Britain tried first
lnp3 at panix.com
Sun Jul 20 06:33:12 MDT 2003
NY Times, July 19, 2003
Britain Tried First. Iraq Was No Picnic Then.
By JOHN KIFNER
The public, the distinguished military analyst wrote from Baghdad, had been
led "into a trap from which it will be hard to escape with dignity and honor."
"They have been tricked into it by a steady withholding of information," he
said. "The Baghdad communiqués are belated, insincere, incomplete. Things
have been far worse than we have been told, our administration more bloody
and inefficient than the public knows."
He added: "We are today not far from a disaster."
That was T. E. Lawrence Lawrence of Arabia writing in The Sunday Times
of London on Aug. 22, 1920, about the British occupation of what was then
called Mesopotamia. And he knew. For it was Lieutenant Colonel Lawrence and
the intrepid British adventuress Gertrude Bell who, more than anyone else,
were responsible for the creation of what was to become Iraq. A fine mess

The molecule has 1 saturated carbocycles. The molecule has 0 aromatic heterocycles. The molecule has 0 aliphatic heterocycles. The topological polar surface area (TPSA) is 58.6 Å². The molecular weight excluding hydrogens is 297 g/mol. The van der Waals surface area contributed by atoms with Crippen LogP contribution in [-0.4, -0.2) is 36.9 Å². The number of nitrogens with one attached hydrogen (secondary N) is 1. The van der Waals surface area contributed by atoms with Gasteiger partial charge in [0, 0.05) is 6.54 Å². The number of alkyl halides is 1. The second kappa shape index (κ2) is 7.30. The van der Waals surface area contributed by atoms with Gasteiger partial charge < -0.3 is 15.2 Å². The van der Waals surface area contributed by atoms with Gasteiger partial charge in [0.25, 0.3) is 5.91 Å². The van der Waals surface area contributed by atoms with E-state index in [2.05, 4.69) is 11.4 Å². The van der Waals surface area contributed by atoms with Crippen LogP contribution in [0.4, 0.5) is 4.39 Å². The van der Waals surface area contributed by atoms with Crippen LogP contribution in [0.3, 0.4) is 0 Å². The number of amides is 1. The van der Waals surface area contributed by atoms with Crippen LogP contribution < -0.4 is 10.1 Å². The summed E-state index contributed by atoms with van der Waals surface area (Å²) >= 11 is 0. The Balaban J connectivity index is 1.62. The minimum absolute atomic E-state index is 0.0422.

they made of it, too.
During the First World War, Lawrence had been present at the birth of
modern Arab nationalism and fought alongside its guerrillas to victory
against the Ottoman Empire, only to see the same guerrilla tactics turned
against the British in a rebellion in Iraq.
It is perhaps instructive to look back on that earlier effort by the
leading Western power to remake the Middle East as the American occupation
of Iraq appears increasingly beset.
Louis Proyect, Marxism mailing list: http://www.marxmail.org
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